The commission ruled earlier this year that the support given to the airline by the Walloon local authority, which owns Brussels Charleroi airport, went against EU rules. It said the contract should be restructured and ordered the airline to pay back the money.
Ryanair said it will appeal to the European Court of First Instance requesting the "flawed" decision be overturned.
The airline said the commission did not take into account several factors when making its ruling in February. Ryanair claimed the EU failed to look at evidence vital to the judgment and that the deal was available to any airline and not just the Irish carrier.
It also said the commission "failed to apply the Market Economy Investor Principle (MEIP), which is the test for proving that a public company was acting in the same way as a private investor would have in the same circumstances".
But the commission found the deal, where Ryanair received a 50% discount on landing fees and other financial aid was in breach of state aid rules.
Ryanair chief executive Michael O'Leary said yesterday that the original findings by the EU played into the hands of struggling monopoly airports and airlines and left passengers facing higher fares.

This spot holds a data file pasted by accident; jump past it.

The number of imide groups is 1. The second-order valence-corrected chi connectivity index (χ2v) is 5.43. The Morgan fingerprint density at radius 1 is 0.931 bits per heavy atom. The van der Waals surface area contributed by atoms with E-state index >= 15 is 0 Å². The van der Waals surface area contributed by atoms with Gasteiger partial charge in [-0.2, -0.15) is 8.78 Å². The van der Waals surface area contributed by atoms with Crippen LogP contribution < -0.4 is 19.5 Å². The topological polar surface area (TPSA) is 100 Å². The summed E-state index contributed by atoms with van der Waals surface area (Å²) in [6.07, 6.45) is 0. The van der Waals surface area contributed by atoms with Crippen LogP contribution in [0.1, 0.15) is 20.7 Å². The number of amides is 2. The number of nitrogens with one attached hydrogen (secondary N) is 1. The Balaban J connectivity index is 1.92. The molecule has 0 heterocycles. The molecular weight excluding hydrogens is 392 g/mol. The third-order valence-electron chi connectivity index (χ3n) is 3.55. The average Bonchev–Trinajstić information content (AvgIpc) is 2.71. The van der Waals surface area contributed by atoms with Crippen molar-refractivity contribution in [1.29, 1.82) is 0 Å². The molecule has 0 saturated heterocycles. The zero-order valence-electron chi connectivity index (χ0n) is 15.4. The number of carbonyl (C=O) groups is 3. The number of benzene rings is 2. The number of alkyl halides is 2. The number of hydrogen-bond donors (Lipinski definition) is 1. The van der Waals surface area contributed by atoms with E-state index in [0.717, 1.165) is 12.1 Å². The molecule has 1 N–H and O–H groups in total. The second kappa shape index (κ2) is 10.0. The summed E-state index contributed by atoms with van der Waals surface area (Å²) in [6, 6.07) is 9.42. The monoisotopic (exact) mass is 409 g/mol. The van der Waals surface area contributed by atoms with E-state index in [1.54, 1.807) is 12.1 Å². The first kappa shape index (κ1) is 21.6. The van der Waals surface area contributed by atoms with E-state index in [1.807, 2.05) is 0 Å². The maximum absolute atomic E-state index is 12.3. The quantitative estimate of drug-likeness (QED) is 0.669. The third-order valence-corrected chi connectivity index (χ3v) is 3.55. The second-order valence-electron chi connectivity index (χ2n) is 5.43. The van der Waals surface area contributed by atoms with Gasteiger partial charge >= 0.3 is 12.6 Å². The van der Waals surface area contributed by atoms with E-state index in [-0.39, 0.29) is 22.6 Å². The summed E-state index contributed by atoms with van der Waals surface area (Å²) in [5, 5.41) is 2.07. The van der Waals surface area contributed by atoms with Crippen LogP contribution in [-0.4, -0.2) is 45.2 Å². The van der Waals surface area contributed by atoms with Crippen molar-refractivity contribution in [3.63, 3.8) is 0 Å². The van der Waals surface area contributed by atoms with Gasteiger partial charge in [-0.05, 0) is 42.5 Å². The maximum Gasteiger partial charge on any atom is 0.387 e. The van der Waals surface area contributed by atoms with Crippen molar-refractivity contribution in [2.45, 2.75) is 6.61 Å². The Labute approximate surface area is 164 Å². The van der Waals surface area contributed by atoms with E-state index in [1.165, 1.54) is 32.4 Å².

"Ryanair has pioneered the low fares model of offering direct, point-to-point low-fare air services to and from under-utilised regional and secondary airports all over Europe. This has enabled us to offer fares at a fraction of what the high fare, rip-off airlines have been forcing on consumers for years.
"Now that Ryanair has become a major competitive threat to the dinosaur national airlines and monopoly airports, they have begun to misuse the state aid rules and use other dirty tricks to prevent competition and raise fares to consumers," Mr O'Leary said.
He added Ryanair expects to report a 10% fall in profits when annual results are released at the start of June. He said profits would come in at about €215 million as an intense price war to fill seats hit profit margins.